Gary Numan Brings the Joy of Doom to Union Transfer
by John Diliberto 12/7/2017
At dinner the other night, I told a friend of a friend that I was going to see Gary Numan.
“Cars?” she responded.
“Yeah,” I said, “but he sounds more like Nine Inch Nails now.”
“Oh, I like them,” she enthused.
Of course, those who don’t think Gary Numan fell off the map around 1980, know that it was Numan’s music that had influenced Trent Reznor’s vision for Nine Inch Nails in the first place.
Gary Numan could’ve easily settled into the novelty act nostalgia circuit, riding 80’s pop hits like “Cars.” But instead, every album from 1982’s I, Assassin on, Gary Numan kept digging deeper, getting harder, pushing the edges. Until now, you would never recognize the Gary Numan of “Cars”, although if you peel the synthetic skin back, you’ll still see the roots of this sound in his second album, Replicas. I wasn’t surprised at this. I’d seen Numan live at the Mountain Oasis Music Festival in 2013. He came out clad in black leather and ready to roar. The 59-year-old musician has lost none of his energy.
Numan took the stage with his quintet at Union Transfer in Philadelphia, a perfect, Matrix-like venue with a high stage, surrounding balcony, and bare, vaulted rafters. He drenched the audience in smoke and then lit it so they looked like they were floating in a sea of mist, heads and cell phones barely bobbing to the surface.
The band came on stage in off-white tunics, looking like the Garbage Pail People in Walking Dead, or name your post-apocalyptic film. Lights and strobes cut across the audience from the stage, immersing everyone in a world of haze and doom, and then Numan launched into the portentous groove of “Ghost Nation” the first track from his latest album, Savage (Songs from a Broken World).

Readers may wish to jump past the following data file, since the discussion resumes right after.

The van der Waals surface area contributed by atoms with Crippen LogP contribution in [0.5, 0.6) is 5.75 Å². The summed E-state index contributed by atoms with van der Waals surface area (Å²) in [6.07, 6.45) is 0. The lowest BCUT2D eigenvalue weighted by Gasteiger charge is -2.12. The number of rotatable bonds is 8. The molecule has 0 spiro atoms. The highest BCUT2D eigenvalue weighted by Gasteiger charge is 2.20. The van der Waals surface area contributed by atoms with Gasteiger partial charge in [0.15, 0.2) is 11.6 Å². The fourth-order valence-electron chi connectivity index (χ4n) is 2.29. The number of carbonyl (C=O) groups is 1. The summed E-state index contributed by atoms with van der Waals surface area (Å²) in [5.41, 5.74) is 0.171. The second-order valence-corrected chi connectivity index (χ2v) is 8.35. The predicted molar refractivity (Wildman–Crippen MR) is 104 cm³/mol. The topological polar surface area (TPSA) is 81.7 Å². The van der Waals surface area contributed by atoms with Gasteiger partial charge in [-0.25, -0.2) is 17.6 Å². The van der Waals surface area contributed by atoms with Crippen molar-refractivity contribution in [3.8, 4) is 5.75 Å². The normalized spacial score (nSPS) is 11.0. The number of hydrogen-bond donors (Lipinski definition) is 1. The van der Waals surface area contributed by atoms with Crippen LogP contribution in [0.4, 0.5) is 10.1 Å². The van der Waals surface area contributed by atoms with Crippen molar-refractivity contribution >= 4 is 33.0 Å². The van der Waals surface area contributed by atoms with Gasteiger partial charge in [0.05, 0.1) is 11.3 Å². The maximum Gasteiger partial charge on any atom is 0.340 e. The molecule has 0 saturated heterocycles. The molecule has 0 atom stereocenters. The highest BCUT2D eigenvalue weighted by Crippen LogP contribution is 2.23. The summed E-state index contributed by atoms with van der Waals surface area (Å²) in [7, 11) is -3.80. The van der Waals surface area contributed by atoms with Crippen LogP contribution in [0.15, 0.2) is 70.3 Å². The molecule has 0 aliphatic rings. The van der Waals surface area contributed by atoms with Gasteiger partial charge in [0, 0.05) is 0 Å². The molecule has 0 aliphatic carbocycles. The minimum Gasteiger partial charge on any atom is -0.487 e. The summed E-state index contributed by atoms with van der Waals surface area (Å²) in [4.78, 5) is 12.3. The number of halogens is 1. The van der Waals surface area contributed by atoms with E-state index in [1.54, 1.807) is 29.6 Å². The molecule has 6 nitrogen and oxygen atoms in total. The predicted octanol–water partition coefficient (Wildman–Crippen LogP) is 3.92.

Numan danced like he was at a tribal stomp, leaping, twisting, clawing at the sky and crouching in attack. He played most of the songs from Savages, drew several from the later part of his career and dropped-in some of his early work, including a roaring “Are Friends Electric?” and darkly poignant “Down in the Park” from Replicas, and “Metal” and “M.E.” from The Pleasure Principle. It took the audience several moments to recognize these old songs, because Numan has intensified the arrangements, made the rhythms more crushing and sings them with an angst he didn’t have in 1980.
The old songs from nearly 40 years ago sounded just as contemporary as his latest music, but his lyrics have gotten darker and more pointed. He’s moved from Philip Dick-inspired dystopia to more pointed lyrics tackling religion and politics on songs like “Ghost Nation” and the marching grooves of “When the World Comes Apart.” A bit a sameness crept in, as Numan used drop-outs and false endings frequently, often fooling the audience. But his kinetic, possessed performance and the strobing lights maintained the energy for all of his 90 minutes.
And yes, he did perform “Cars”, although it’s now “Cars” on heavy metal steroids. Gary Numan is more vital now than he was in his youth 1979, and that early music is even more influential.